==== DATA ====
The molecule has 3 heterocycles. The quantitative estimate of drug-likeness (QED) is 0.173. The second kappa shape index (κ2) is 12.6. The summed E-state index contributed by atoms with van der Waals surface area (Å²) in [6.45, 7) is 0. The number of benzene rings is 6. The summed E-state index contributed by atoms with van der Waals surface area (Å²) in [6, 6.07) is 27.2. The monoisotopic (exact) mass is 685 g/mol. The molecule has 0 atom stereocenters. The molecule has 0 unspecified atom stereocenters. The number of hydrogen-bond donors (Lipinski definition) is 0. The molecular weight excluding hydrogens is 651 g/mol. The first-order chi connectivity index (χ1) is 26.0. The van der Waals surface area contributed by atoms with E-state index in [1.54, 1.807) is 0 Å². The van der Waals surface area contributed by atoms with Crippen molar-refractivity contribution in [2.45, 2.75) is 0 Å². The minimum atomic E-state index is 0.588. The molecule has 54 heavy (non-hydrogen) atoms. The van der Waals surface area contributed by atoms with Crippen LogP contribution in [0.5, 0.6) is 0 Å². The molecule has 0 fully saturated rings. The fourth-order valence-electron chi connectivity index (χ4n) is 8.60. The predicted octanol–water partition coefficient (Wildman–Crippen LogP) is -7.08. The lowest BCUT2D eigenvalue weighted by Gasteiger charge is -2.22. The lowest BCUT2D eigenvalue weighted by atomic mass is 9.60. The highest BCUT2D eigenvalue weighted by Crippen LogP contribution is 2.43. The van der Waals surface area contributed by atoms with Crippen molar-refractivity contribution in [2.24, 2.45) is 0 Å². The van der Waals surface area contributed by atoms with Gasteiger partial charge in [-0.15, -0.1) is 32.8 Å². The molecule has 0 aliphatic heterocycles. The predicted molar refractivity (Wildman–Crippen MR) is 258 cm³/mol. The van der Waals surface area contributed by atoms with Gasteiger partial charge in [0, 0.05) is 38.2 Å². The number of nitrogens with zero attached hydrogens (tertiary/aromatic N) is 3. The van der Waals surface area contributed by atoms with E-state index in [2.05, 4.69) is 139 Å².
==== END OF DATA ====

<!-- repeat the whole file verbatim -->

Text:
The molecule has 3 heterocycles. The quantitative estimate of drug-likeness (QED) is 0.173. The second kappa shape index (κ2) is 12.6. The summed E-state index contributed by atoms with van der Waals surface area (Å²) in [6.45, 7) is 0. The number of benzene rings is 6. The summed E-state index contributed by atoms with van der Waals surface area (Å²) in [6, 6.07) is 27.2. The monoisotopic (exact) mass is 685 g/mol. The molecule has 0 atom stereocenters. The molecule has 0 unspecified atom stereocenters. The number of hydrogen-bond donors (Lipinski definition) is 0. The molecular weight excluding hydrogens is 651 g/mol. The first-order chi connectivity index (χ1) is 26.0. The van der Waals surface area contributed by atoms with E-state index in [1.54, 1.807) is 0 Å². The van der Waals surface area contributed by atoms with Crippen molar-refractivity contribution in [2.45, 2.75) is 0 Å². The minimum atomic E-state index is 0.588. The molecule has 54 heavy (non-hydrogen) atoms. The van der Waals surface area contributed by atoms with Crippen LogP contribution in [0.5, 0.6) is 0 Å². The molecule has 0 fully saturated rings. The fourth-order valence-electron chi connectivity index (χ4n) is 8.60. The predicted octanol–water partition coefficient (Wildman–Crippen LogP) is -7.08. The lowest BCUT2D eigenvalue weighted by Gasteiger charge is -2.22. The lowest BCUT2D eigenvalue weighted by atomic mass is 9.60. The highest BCUT2D eigenvalue weighted by Crippen LogP contribution is 2.43. The van der Waals surface area contributed by atoms with Crippen molar-refractivity contribution in [2.24, 2.45) is 0 Å². The van der Waals surface area contributed by atoms with Gasteiger partial charge in [-0.15, -0.1) is 32.8 Å². The molecule has 0 aliphatic heterocycles. The predicted molar refractivity (Wildman–Crippen MR) is 258 cm³/mol. The van der Waals surface area contributed by atoms with Gasteiger partial charge in [0, 0.05) is 38.2 Å². The number of nitrogens with zero attached hydrogens (tertiary/aromatic N) is 3. The van der Waals surface area contributed by atoms with E-state index in [2.05, 4.69) is 139 Å².